Meyer, ESPN Form Alliance on Their Terms
Meyer doesn't want to criticize anyone. And he doesn't want to formally cut his ties to Florida, the school he coached to two national titles before announcing his departure in December. In fact, he apparently wants to continue assisting the school in raising funds, even while he may be called on to comment on the team and school's doings.
And doggone it if it's all OK with ESPN.
In a 30-minute conference call with reporters Monday afternoon, Meyer and Norby Williamson, ESPN's executive vice president for production, discussed the once and almost certainly future coach's role with the Worldwide Leader. Suffice it to say, the terms that were laid out would hardly pass the smell test in any journalism ethics course.
But, then, save for, say, "Outside the Lines," precious little that goes out over the airwaves at ESPN these days bears much connection with solid journalism.
Still, you don't have to be the modern day sports equivalent of Edward R. Murrow to see that allowing a coach who just stepped off the sidelines to maintain any ties with a school, much less the school he just left, raises serious questions about his objectivity and impugns the integrity of the outlet for whom he now works.
Yet, Meyer, with an apparent straight face, said his work with Florida athletic director Jeremy Foley, presumably in fundraising, would have no impact on what he does for ESPN.
"I'll be very respectful of Florida," said Meyer. "I'll be very respectful of the game. I think we have a great coach (Will Muschamp) and Florida's obviously a great program so I have no problem at all. Plus I'm a Florida fan and I'm not going to be ashamed of that."
And, apparently, Williamson , who was the executive who defended ESPN's outrageous conduct in last summer's "Decision" involving LeBron James' announcement that he was leaving Cleveland for Miami, won't be ashamed either.
Asked if Meyer would be steered away from calling Florida games or commenting on Florida for at least a short term, Williamson said he would not. After all, ESPN didn't separate Magic Johnson from his role as a part owner of the Lakers while he was an NBA studio analyst, so Meyer talking about the Gators shouldn't be a problem.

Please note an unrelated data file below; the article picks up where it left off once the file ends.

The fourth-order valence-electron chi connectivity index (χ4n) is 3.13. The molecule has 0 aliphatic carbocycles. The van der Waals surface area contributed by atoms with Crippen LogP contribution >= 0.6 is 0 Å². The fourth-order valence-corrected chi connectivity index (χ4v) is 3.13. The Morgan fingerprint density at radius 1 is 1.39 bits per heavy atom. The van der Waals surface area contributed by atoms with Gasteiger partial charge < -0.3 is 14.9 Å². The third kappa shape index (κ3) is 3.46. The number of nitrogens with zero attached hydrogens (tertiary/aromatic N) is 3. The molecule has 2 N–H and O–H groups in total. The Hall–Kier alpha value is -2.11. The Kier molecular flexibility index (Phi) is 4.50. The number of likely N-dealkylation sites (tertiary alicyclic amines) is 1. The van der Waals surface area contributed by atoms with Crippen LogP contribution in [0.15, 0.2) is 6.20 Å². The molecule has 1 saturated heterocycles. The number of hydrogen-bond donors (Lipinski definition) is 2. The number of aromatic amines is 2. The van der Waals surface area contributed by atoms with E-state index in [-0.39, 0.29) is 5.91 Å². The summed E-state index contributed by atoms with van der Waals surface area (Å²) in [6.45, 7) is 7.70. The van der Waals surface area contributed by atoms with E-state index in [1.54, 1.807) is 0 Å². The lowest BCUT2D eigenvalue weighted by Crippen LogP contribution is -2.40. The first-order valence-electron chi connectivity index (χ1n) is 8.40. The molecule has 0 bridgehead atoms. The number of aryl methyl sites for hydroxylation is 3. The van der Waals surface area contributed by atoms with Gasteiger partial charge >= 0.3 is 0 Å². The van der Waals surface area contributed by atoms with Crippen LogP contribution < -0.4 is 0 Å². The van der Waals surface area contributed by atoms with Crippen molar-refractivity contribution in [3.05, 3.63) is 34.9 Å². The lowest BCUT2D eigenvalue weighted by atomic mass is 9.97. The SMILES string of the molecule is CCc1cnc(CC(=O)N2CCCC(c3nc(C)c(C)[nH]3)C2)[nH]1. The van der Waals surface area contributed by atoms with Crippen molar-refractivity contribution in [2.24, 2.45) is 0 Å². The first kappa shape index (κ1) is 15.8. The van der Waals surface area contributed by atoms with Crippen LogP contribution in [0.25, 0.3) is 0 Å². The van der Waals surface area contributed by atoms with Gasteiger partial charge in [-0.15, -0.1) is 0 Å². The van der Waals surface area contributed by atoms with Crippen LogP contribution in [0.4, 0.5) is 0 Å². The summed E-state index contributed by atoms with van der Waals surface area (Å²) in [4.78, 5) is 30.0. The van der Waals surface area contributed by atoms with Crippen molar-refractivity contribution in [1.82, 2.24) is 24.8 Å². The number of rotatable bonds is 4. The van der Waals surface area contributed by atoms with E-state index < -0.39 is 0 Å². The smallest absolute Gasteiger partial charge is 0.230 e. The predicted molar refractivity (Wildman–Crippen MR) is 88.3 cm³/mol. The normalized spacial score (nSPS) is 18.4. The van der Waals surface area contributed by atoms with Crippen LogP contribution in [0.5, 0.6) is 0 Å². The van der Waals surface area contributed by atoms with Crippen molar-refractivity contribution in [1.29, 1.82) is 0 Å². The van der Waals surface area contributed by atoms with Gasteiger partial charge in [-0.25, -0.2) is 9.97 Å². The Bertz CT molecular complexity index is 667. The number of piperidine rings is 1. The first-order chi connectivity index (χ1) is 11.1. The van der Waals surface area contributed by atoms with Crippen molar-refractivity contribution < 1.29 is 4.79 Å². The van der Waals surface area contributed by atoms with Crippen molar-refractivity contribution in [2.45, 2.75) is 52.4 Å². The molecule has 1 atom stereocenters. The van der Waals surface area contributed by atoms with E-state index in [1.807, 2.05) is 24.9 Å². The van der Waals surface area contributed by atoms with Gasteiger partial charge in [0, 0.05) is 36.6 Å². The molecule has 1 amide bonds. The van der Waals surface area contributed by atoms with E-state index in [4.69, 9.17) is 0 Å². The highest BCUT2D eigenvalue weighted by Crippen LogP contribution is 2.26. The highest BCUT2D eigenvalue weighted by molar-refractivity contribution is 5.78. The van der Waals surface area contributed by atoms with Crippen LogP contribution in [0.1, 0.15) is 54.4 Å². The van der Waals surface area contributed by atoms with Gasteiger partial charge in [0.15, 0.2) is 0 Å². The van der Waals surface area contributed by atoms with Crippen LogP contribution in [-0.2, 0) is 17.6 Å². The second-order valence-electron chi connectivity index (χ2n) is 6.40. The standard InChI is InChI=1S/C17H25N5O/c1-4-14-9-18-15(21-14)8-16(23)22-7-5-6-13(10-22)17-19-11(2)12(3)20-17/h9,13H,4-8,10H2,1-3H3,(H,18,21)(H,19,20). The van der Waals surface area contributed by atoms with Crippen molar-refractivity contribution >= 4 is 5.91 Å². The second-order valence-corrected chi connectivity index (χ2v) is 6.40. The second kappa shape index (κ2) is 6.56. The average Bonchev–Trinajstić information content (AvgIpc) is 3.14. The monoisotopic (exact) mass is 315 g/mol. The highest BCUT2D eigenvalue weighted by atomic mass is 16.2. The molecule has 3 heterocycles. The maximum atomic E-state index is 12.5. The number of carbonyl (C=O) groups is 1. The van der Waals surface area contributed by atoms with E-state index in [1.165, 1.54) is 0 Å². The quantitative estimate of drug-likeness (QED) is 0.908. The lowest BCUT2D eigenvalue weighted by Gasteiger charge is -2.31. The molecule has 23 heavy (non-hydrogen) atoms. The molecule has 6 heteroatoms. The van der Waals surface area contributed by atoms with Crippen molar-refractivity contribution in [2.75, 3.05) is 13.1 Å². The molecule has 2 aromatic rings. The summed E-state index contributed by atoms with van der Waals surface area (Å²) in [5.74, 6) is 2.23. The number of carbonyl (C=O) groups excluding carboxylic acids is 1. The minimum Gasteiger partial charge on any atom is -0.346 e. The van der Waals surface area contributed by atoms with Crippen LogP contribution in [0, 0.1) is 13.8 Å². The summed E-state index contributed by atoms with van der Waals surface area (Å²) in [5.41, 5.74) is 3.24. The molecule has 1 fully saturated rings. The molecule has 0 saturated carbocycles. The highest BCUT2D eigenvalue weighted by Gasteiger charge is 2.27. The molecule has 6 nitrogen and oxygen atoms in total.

To the contrary, Williamson said, ESPN would be leaning on Meyer's familiarity with the public as a former Florida coach, seeing him as "somebody stepping out of that program with an unbelievable access and insight to the inner workings of not only Florida, but the SEC."
Williamson added: "It's our goal to mine that and to utilize that and to have those discussions while, at the same time, being very up front with the audience that it is coming from his sort of close oversight of the Florida operation. So we are not going to put any ban or anything along those lines about talking Florida or the SEC. We're not going to sit here and hire Urban and basically say, 'You're not going to talk any Florida,' or 'You're not going to talk any SEC.' We have to be responsible in the way that we do it. We have to be balanced."
Williamson analogized Meyer's connection to Florida and its value to ESPN to that of Lou Holtz and his ties to Notre Dame. Nice try, except Holtz is 15 years removed from the Golden Dome, a lifetime to television viewers, with a five-year stint at South Carolina in between.
Oh, and back to that criticism thing. Don't worry so much about it, says Meyer and Williamson. It's just semantics. You know, a rose by any other name, and all that. What you call criticism, Williamson and Meyer prefer to think of as strong comments.
Said Meyer: "I don't think it's my job to be critical. It's my job to analyze college football. I don't criticize. If that means, I have to give a strong opinion one way or the other, then I'm certainly going to do that."
"People like to latch on to the word criticism," said Williamson.
"That's not where we're going. We're here to bring some of the insight and perspective into the game, into Florida, into the SEC, into the Big Ten, whatever it might be," he continued. "If a certain amount of change and opinion or criticism comes with that, then so be it.
"But we're not out to come from a perspective to create criticism."
Anyone got a problem with that?